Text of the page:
Broadband - Business, Innovation and Skills Committee Contents

Examination of Witnesses (Question Numbers 220-239)


24 NOVEMBER 2009

  Q220  Chairman: The ISPs know who they are?

  Mr Timms: I think that practically taxing the users of broadband will be a very, very difficult thing to do.

  Chairman: But the 50 pence levy that you are proposing is to be hedged around with exemptions, I now realise, which will make it horribly complex anyway and there will be administrative costs of this programme and it will bear down on certain specific groups and others will be exempt, so that is going to be complex too. It is such a small sum of money that we are having a row about, but it seems to me to be very odd.

  Q221  Roger Berry: If the benefits of spending £1 billion over ten years are so self-evident in terms of good for business, promoting economic growth, et cetera, as you have suggested they are, then that itself will pay for it, pretty close; and if not it is a very, very, very small amount of money compared to the bigger issues that I absolutely agree have to be addressed. I do not understand why the Government wants to cause such angst about an unfair way of funding this, given that we are talking about such a small amount of money in the longer term, when the Government is convinced that it is worth doing because it will bring substantial economic benefits. I think it will bring substantial economic benefits but I just do not know why.

  Mr Timms: It is a modest levy that gives assurance that the resources that are needed will be provided and other mechanisms would not achieve it.

  Q222  Lembit O­pik: It seems to me that the issue is actually a strategic one and it is not really just related to IT and broadband. Many times my party has talked about hypothecating taxes and the Government has opposed it and said that is not the way you want to go. But you are here. Obviously I am quite sympathetic to hypothecation but my concern—and I think Roger's concern might be by inference—is what the rationale is to reject hypothecation in a whole raft of things even down to people who conscientiously object to paying, because they are pacifists, paying for defence and so forth; but insisting on it here, and as the Chairman has pointed out, in a way that is not absolutely completely fair. So I wonder how that sits comfortably with a Government that has tended to oppose hypothecation. Is it because you feel that this way as a minister you can manage a budget and you do not have to go into the normal rat race of fighting for the funding, or is there another rationale for it?

  Mr Timms: I think that the particular circumstances of this case do justify a different approach and, you are right, it is an unusual approach. But here we need a significant sum of funding over the next few years to support a major investment project which will be of substantial economic and social benefit for the UK. Our judgment is that in this particular case, having a very clearly defined levy which will generate that resource, is the right approach to take.

  Q223  Lembit O­pik: If I go to the Ministry of Defence do you think they might say to all the people who conscientiously object to paying for the war in Iraq that they could also pay a little bit less tax? Because the principle is very similar.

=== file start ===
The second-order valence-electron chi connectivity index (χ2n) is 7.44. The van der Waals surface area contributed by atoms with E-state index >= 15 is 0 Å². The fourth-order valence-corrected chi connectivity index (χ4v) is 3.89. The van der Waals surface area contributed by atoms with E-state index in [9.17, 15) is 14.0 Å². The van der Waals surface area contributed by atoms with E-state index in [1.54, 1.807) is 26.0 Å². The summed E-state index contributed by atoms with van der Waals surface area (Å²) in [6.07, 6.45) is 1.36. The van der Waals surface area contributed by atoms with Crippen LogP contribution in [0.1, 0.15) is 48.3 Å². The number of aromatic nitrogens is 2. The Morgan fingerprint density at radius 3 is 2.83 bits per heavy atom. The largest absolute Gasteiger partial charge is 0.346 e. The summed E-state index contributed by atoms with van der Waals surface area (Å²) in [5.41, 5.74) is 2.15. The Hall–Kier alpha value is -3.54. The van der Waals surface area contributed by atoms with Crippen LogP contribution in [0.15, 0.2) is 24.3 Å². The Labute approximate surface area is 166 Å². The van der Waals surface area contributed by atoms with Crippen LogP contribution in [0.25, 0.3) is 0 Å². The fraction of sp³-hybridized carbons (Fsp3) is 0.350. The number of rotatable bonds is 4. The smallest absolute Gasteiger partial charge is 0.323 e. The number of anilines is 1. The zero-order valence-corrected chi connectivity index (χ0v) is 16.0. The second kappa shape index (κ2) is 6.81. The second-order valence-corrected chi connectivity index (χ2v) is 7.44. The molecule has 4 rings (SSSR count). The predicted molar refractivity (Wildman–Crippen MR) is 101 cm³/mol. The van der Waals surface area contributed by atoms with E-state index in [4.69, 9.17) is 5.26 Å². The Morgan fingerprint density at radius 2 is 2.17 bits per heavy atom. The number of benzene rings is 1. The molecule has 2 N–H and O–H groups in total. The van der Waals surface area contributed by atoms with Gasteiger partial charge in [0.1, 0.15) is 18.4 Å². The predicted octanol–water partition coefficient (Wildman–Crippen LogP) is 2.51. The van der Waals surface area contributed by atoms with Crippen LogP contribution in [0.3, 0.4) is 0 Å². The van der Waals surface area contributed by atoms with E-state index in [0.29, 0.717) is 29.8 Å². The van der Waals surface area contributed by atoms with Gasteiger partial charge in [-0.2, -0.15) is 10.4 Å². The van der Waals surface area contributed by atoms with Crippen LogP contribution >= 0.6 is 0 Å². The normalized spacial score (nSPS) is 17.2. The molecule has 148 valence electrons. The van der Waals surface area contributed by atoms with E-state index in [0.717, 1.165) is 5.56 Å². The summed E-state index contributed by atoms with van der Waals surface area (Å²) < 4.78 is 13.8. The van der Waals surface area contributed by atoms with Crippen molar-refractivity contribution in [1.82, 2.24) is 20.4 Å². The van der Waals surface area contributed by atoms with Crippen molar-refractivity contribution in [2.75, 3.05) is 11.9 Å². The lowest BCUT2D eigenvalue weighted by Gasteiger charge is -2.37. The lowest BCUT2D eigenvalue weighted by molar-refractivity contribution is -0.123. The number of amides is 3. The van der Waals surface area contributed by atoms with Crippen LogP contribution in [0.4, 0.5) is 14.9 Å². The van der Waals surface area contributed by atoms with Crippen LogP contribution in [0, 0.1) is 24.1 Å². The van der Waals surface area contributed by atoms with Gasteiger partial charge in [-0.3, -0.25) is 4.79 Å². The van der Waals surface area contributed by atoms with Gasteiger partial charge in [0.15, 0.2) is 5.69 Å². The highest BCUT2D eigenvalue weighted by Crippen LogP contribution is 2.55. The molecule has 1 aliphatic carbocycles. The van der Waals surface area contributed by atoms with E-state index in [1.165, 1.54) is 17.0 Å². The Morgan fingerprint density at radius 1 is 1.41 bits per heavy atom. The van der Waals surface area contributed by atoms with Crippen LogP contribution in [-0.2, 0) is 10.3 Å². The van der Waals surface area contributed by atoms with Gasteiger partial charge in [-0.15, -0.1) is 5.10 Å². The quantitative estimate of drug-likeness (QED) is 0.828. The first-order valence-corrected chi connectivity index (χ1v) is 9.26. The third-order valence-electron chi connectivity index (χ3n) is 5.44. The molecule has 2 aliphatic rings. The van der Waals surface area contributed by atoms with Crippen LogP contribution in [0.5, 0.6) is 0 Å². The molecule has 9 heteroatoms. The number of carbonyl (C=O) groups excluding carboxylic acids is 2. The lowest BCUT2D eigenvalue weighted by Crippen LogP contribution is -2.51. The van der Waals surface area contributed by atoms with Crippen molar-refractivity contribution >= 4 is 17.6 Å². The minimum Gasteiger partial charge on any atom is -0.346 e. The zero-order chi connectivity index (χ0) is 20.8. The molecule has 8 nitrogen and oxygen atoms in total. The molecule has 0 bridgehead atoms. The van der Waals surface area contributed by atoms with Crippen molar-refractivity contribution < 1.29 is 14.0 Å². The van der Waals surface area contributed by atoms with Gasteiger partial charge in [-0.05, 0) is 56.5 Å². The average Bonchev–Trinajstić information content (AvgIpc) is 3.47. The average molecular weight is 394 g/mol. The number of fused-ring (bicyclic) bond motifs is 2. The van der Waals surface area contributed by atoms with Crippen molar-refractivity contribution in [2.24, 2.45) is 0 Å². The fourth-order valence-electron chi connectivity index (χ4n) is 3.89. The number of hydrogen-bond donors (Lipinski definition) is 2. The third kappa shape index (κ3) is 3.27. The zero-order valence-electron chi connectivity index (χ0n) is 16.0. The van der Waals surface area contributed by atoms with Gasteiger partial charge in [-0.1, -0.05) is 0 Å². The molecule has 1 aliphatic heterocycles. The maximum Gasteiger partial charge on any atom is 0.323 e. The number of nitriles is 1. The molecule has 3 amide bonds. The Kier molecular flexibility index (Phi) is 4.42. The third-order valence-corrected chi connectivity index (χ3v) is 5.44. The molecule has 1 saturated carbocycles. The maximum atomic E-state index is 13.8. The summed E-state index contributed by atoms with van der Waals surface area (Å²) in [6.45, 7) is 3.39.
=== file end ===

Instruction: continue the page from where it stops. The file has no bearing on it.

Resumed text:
Mr Timms: I think the principle is different. That particular one raises a whole host of very different issues. I think the problem with trying to do it from general taxation at a time of fiscal consolidation is that you would not achieve the confidence that it will be provided and this way we can.

  Chairman: The principle that you are raising, Lembit, about hypothecation is hugely important. A precedent is being set here which I think government has always resisted in the past.

  Q224  Mr Oaten: And it may not be a bad precedent; there may be other models for it in the future. I may have missed it—for how long does the levy last?

  Mr Timms: We have not put a date on the withdrawal of the levy; what we have said is that we think we need £1 billion between now and 2017 to hit the 90% target. One could take the view that at that point it should be withdrawn or one could take the view actually that we would want to keep the levy in place in order to generate funds for the final 10% and that is a judgment to be made a bit later in the process.

  Q225  Mr Oaten: But your figures, presumably, know from how many individuals will be paying the levy at which point you reach certain revenue-raising targets?

  Mr Timms: Yes. We are assuming that everybody with a phone line at the moment, other than those on social tariffs, will be paying.

  Q226  Mr Oaten: What I am getting at is in three years' time how much money will you have raised?

  Mr Timms: I think it will raise between £150 million and £175 million per year.

  Q227  Mr Oaten: But the intention is that once it has done its job to remove the levy?

  Mr Timms: Yes, I think that must be the logic of having a levy for a particular purpose, that once the purpose has been entirely completed—

  Q228  Chairman: Hang on, income tax was used to pay for one particular war, as far as I remember it, and I think we still have income tax!

  Mr Timms: We are talking about decisions that are going to be made some years hence but I do not think this levy could be used as a contribution towards general taxation; it needs to be used for the purposes—

  Q229  Chairman: You are such a nice man, Minister! You are so nice!

  Mr Timms: The point we can debate, I think, is whether it should carry on beyond 2017 to contribute to the cost of the final 10% next generation broadband.

  Q230  Mr Oaten: My point is that if we look at the principle of hypothecation there is a very big difference between putting in place a new tax which is going to fund a service for ever more or a one-off quick hit through a levy. Which is this?

  Mr Timms: It is more like the latter than the former because once the investment has been completed the purpose of the levy no longer exists.

  Q231  Roger Berry: My point is not about hypothecation—I actually think that the circumstances for it are perfectly justified and the Government has done it on a few occasions—it is the fairness of this and I do look forward to seeing, as we have been promised, the analysis that demonstrates that this 50 pence levy is not regressive because it is a piece of work in which I shall take great interest.

  Mr Timms: I am certainly happy to set out the case for the fairness of the levy.